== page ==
Scientists at deCODE genetics and colleagues in Iceland and Holland today report the discovery of variations in the human genome that influence pigmentation of hair, eyes and skin. By studying more than 300,000 SNPs (single-letter variants in the human genome) across the whole genome in close to seven thousand individuals of European origin, the deCODE team discovered several novel SNPs influencing hair, eye, and skin pigmentation, at the same time refining earlier findings influencing these traits.
The findings contribute to an understanding of the molecular basis for and evolution of these most visible of characteristics, and may be useful for teasing out the biology of skin and eye disease as well as for forensic DNA analysis. The paper, entitled “Genetic determinants of hair, eye and skin pigmentation in Europeans,” is published today online in Nature Genetics at www.nature.com.and will be published in an upcoming print edition of the journal.
It has long been recognized that pigmentation characteristics such as freckles and hair and eye color run in families. However, only few genes have been strongly linked to normal variation of these characteristics. Skin pigmentation in human populations tends to be darkest near the equator and to lighten with increasing latitude. This variation has a generally accepted dual biological function: heavier pigmentation affords protection against ultraviolet radiation in sunlight, protecting against sunburn and skin cancer but also reduces the body’s capacity to synthesize vitamin D. By contrast, there is no clear functional role for hair and eye color. The vast majority of variations in these two traits is confined to populations of European origin, with most populations around the globe with only dark hair and brown eyes.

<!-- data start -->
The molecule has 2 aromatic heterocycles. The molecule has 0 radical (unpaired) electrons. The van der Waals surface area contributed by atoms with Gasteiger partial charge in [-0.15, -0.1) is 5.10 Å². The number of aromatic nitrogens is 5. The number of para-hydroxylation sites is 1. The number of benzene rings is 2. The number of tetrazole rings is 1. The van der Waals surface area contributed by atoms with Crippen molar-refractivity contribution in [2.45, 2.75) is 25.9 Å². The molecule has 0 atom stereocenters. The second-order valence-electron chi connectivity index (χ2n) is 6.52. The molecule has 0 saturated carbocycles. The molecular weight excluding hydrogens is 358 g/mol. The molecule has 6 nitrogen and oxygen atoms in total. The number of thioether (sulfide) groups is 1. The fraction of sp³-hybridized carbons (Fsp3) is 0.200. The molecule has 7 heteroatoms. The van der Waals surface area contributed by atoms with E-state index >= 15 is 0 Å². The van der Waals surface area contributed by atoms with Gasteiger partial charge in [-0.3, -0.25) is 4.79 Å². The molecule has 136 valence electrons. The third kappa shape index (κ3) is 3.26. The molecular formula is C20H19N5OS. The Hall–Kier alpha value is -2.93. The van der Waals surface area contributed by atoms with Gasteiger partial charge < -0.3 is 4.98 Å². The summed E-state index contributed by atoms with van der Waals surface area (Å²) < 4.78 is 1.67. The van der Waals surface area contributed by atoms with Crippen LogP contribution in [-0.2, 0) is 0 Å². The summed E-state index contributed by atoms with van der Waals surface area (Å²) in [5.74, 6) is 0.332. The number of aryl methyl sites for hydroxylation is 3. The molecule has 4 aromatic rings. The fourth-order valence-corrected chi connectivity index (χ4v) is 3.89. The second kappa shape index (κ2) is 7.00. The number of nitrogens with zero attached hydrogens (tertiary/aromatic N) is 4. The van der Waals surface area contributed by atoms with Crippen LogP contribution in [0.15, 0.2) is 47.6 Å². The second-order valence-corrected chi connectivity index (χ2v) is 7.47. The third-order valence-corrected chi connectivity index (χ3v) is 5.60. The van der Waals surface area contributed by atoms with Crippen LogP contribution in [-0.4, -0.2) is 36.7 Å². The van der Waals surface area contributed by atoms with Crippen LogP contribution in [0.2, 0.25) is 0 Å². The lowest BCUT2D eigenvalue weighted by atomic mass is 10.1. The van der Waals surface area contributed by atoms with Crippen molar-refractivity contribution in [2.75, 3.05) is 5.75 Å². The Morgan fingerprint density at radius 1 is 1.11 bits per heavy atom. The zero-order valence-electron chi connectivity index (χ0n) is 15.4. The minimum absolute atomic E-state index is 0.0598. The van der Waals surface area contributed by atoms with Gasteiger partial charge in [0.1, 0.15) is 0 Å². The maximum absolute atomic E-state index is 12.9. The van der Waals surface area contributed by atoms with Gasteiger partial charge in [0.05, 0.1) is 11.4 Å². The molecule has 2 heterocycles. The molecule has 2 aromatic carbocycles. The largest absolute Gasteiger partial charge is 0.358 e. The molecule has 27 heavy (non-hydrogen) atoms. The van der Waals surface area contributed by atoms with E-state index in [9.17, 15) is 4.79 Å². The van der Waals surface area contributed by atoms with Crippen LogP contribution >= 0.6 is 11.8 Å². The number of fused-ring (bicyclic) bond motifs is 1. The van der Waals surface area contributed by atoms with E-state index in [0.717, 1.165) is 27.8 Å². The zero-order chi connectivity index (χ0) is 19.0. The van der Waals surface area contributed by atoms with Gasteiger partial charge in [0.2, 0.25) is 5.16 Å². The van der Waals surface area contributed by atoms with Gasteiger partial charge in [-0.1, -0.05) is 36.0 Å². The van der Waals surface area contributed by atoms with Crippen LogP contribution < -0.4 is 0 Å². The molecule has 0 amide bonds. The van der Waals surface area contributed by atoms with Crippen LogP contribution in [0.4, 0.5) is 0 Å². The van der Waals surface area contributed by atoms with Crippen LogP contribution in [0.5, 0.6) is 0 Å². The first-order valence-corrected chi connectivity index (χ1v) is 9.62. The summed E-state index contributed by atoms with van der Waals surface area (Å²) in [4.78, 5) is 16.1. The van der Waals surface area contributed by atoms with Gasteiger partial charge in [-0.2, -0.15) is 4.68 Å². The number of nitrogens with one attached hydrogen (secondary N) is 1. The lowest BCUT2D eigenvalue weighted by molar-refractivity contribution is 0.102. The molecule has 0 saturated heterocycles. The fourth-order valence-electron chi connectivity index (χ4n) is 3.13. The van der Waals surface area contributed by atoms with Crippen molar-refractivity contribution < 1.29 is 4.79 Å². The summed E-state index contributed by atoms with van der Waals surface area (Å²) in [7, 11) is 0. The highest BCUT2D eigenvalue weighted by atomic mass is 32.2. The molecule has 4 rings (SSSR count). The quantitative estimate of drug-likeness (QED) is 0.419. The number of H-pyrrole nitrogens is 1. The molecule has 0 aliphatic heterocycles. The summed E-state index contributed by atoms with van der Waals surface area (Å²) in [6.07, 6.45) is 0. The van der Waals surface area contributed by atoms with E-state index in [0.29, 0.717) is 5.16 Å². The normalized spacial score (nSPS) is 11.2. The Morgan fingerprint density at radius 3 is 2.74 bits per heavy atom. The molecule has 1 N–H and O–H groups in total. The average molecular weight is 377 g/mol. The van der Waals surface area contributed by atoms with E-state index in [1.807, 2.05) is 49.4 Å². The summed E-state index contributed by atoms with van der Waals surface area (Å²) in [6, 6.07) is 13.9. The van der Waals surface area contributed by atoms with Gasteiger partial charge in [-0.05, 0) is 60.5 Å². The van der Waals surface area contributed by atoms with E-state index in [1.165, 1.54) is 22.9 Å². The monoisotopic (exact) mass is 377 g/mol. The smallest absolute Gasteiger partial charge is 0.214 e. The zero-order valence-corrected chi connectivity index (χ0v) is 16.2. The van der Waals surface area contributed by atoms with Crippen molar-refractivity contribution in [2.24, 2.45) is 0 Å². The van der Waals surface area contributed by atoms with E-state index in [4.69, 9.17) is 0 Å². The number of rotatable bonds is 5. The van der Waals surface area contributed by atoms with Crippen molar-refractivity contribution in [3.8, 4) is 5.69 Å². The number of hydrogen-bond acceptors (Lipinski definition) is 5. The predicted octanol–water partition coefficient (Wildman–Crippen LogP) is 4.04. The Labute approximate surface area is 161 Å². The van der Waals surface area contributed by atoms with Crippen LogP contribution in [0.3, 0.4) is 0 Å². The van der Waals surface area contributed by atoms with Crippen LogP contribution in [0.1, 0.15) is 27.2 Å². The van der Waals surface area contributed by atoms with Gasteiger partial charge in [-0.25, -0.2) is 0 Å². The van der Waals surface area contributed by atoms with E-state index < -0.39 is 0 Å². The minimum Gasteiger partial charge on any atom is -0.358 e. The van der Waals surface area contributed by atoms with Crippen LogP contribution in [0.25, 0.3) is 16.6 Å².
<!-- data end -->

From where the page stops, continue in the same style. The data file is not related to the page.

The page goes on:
Most of the novel variants presented in this study demonstrate signs of positive evolutionary selection in people of European origin, and those contributing to lighter pigmentation of the skin appear to have been under the strongest selective pressure. Intriguingly, some variants contribute to variation in just one trait; others to two or three. Among the findings of the deCODE group is a SNP on chromosome 14 in the SLC24A4 gene that is associated with increased likelihood of blond as opposed to brown hair and blue as opposed to green eyes. A SNP on chromosome 6p25 is associated with an increased likelihood of freckles and skin sensitivity to sunlight, as well as to brown hair. A sequence variant near the KITLG gene on chromosome 12 is associated with an increased likelihood of having blond rather than brown hair. One SNP in the tyrosinase gene is associated with freckling, and another associates with the likelihood of having blue as opposed to green eyes, as well as to skin sensitivity to sunlight.
The deCODE team has also provided strong and detailed support for the previously reported association in the MC1R gene with red hair, freckling and skin sensitivity to sun. Similarly, the well known association of variants near the OCA2 gene with eye and hair color, was replicated but also substantially refined. Taken together, the variants described in this report enable prediction of pigmentation traits based upon an individual’s DNA. This study has significantly improved the accuracy of predicting green eyes (SLC24A4, TYR), hair shade (SLC24A4, TYR, KITLG) and freckling (TYR, 6p25). Some of the novel association patterns differ in unexpected ways from previous findings. The variant in SLC24A4 is important for gauging likelihood of blue versus green eyes, but, in contrast to variants in OCA2, has only marginal impact on likelihood of blue versus brown eyes. The completely novel SNP discovered on 6p25 associates with freckles and brown hair, whereas the SNPs in MC1R associate with freckles and red hair. The multitude of genes affecting pigmentation and their varied effects are reflected in the great degree of diversity of pigmentation seen in Europeans.